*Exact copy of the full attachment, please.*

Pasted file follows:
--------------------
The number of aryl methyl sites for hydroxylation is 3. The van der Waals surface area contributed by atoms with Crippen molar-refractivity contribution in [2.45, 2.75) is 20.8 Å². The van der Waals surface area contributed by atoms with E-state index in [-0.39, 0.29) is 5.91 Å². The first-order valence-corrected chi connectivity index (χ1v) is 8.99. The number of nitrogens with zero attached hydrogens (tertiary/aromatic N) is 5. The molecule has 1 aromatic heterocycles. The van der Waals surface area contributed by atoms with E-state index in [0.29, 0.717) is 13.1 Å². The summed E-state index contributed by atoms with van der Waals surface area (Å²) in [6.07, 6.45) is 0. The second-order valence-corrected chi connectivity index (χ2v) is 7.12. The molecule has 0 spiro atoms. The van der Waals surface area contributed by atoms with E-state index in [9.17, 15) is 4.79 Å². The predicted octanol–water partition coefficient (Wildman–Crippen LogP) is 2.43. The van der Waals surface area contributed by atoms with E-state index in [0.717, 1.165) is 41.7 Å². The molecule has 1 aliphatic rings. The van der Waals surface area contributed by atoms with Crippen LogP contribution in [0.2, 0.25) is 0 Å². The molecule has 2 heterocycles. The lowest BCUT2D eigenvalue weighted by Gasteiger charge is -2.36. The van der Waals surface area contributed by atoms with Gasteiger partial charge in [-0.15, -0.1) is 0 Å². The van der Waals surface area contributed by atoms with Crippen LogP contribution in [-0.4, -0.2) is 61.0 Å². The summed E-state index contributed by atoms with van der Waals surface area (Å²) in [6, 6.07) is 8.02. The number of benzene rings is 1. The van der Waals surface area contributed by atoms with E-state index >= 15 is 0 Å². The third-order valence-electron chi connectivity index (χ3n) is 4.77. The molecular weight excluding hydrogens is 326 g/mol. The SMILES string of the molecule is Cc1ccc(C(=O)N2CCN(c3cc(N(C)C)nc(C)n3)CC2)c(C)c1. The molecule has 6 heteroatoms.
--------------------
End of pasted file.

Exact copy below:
The number of aryl methyl sites for hydroxylation is 3. The van der Waals surface area contributed by atoms with Crippen molar-refractivity contribution in [2.45, 2.75) is 20.8 Å². The van der Waals surface area contributed by atoms with E-state index in [-0.39, 0.29) is 5.91 Å². The first-order valence-corrected chi connectivity index (χ1v) is 8.99. The number of nitrogens with zero attached hydrogens (tertiary/aromatic N) is 5. The molecule has 1 aromatic heterocycles. The van der Waals surface area contributed by atoms with E-state index in [0.29, 0.717) is 13.1 Å². The summed E-state index contributed by atoms with van der Waals surface area (Å²) in [6.07, 6.45) is 0. The second-order valence-corrected chi connectivity index (χ2v) is 7.12. The molecule has 0 spiro atoms. The van der Waals surface area contributed by atoms with E-state index in [9.17, 15) is 4.79 Å². The predicted octanol–water partition coefficient (Wildman–Crippen LogP) is 2.43. The van der Waals surface area contributed by atoms with E-state index in [0.717, 1.165) is 41.7 Å². The molecule has 1 aliphatic rings. The van der Waals surface area contributed by atoms with Crippen LogP contribution in [0.2, 0.25) is 0 Å². The molecule has 2 heterocycles. The lowest BCUT2D eigenvalue weighted by Gasteiger charge is -2.36. The van der Waals surface area contributed by atoms with Gasteiger partial charge in [-0.15, -0.1) is 0 Å². The van der Waals surface area contributed by atoms with Crippen LogP contribution in [-0.4, -0.2) is 61.0 Å². The summed E-state index contributed by atoms with van der Waals surface area (Å²) in [6, 6.07) is 8.02. The number of benzene rings is 1. The van der Waals surface area contributed by atoms with E-state index >= 15 is 0 Å². The third-order valence-electron chi connectivity index (χ3n) is 4.77. The molecular weight excluding hydrogens is 326 g/mol. The SMILES string of the molecule is Cc1ccc(C(=O)N2CCN(c3cc(N(C)C)nc(C)n3)CC2)c(C)c1. The molecule has 6 heteroatoms.